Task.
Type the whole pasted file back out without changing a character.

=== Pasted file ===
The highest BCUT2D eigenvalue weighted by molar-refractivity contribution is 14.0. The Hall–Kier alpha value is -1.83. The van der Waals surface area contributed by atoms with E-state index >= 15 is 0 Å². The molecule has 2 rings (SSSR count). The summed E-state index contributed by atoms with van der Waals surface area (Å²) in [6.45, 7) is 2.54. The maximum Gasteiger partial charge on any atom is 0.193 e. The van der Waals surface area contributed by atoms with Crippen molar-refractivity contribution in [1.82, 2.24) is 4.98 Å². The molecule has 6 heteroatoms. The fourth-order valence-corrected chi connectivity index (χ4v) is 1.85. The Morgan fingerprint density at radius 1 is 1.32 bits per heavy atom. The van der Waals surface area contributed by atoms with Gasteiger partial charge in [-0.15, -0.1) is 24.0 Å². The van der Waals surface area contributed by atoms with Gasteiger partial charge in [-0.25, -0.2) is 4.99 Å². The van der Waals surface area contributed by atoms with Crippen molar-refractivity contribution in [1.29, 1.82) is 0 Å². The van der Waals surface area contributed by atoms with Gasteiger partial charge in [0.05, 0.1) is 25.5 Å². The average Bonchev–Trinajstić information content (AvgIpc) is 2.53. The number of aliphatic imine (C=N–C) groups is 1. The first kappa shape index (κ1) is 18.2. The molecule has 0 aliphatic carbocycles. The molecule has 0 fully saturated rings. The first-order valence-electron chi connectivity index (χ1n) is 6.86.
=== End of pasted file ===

The highest BCUT2D eigenvalue weighted by molar-refractivity contribution is 14.0. The Hall–Kier alpha value is -1.83. The van der Waals surface area contributed by atoms with E-state index >= 15 is 0 Å². The molecule has 2 rings (SSSR count). The summed E-state index contributed by atoms with van der Waals surface area (Å²) in [6.45, 7) is 2.54. The maximum Gasteiger partial charge on any atom is 0.193 e. The van der Waals surface area contributed by atoms with Crippen molar-refractivity contribution in [1.82, 2.24) is 4.98 Å². The molecule has 6 heteroatoms. The fourth-order valence-corrected chi connectivity index (χ4v) is 1.85. The Morgan fingerprint density at radius 1 is 1.32 bits per heavy atom. The van der Waals surface area contributed by atoms with Gasteiger partial charge in [-0.15, -0.1) is 24.0 Å². The van der Waals surface area contributed by atoms with Gasteiger partial charge in [-0.25, -0.2) is 4.99 Å². The van der Waals surface area contributed by atoms with Crippen molar-refractivity contribution in [1.29, 1.82) is 0 Å². The van der Waals surface area contributed by atoms with Gasteiger partial charge in [0.05, 0.1) is 25.5 Å². The average Bonchev–Trinajstić information content (AvgIpc) is 2.53. The number of aliphatic imine (C=N–C) groups is 1. The first kappa shape index (κ1) is 18.2. The molecule has 0 aliphatic carbocycles. The molecule has 0 fully saturated rings. The first-order valence-electron chi connectivity index (χ1n) is 6.86.